YOUNGSTOWN - Like most people at the beginning of a new year, police Chief Rod Foley looks over some things he needs to wrap up from the previous year.
For Foley and Chief of Detectives Capt. Mark Milstead, those are the 16 unsolved murders the city had last year out of a total of 26 homicides.
This week, Milstead has been meeting with the detectives assigned to the cases and said common threads are gangs and drug trade. Several of the killings were also in retaliation for previous homicides.
''In most of these cases, we have a likely suspect but we can't get a witness to come forward with the information we believe they have,'' Milstead said.
Foley said most people are afraid of retaliation if they cooperate with police, which tends to keep them quiet. He said a lot of times detectives get a big break when a witness in a homicide case is arrested on an unrelated crime and gives information for a better deal when they go to court.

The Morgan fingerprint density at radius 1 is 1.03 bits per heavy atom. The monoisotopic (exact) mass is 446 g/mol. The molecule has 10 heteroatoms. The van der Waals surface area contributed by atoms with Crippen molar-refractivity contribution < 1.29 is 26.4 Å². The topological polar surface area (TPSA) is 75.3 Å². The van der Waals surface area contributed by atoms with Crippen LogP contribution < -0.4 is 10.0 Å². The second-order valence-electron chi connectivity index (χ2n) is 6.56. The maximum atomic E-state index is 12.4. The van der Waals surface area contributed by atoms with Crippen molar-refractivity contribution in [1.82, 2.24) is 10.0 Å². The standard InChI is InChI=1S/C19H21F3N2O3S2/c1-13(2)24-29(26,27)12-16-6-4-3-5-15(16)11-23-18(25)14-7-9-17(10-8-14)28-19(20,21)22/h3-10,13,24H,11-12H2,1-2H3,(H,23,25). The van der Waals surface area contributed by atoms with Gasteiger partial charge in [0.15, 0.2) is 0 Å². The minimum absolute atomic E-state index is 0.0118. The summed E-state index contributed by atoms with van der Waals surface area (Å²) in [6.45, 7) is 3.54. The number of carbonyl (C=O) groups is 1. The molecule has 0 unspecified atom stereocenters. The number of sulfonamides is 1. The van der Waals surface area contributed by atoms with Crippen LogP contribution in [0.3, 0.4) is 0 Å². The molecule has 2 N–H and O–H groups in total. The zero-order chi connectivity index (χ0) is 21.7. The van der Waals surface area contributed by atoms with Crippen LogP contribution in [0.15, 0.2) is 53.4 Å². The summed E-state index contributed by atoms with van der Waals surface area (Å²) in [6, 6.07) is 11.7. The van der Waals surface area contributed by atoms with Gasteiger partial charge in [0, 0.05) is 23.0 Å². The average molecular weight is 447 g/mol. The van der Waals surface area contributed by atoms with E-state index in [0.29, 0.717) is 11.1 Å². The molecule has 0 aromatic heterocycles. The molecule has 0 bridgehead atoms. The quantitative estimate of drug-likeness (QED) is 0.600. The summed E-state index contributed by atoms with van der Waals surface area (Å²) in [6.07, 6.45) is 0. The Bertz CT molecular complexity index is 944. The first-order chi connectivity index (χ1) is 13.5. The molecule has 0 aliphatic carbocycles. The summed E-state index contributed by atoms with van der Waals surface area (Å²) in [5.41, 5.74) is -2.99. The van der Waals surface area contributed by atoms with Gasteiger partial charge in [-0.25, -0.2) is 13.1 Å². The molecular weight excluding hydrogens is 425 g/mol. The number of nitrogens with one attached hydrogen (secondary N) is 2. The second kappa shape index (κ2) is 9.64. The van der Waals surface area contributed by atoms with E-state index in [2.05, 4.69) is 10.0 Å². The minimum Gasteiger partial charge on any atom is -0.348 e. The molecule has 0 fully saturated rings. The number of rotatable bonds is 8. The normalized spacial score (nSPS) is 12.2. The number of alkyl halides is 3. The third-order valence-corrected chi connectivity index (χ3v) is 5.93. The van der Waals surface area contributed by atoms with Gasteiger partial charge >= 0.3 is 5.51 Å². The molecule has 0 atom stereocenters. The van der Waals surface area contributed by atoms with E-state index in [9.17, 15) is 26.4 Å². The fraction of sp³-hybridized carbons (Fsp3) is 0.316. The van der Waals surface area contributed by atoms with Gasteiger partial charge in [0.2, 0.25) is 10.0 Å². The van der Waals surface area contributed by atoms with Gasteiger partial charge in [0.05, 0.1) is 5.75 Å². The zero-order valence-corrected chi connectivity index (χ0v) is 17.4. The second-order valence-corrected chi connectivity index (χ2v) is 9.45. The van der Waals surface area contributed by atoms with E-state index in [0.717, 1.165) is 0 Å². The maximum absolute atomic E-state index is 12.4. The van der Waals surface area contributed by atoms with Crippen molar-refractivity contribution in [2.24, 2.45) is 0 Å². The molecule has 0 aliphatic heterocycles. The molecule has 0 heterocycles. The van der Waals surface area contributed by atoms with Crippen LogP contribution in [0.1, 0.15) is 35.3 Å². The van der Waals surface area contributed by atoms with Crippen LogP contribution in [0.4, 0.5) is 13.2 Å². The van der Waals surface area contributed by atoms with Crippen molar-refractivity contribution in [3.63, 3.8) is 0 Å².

''Generally, there's a quid pro quo,'' Foley said.
He said investigators are reinterviewing witnesses and also trying to find new leads.
Foley said a lot of the homicides are tied to past feuds or vendettas between gangs or loosely organized groups of people fighting among themselves.
Milstead said he meets every 30 days with detectives assigned to unsolved cases and they go over them to see if they can find anything new. He said a detective will work a case until all leads are exhausted, then they will go on to the next one.
Detectives average about seven homicides a year along with other cases, he said.
''We just can't get people to come forward with the information they have,'' Milstead said. ''Even some of our victims, they know who shot them, but they won't tell us.''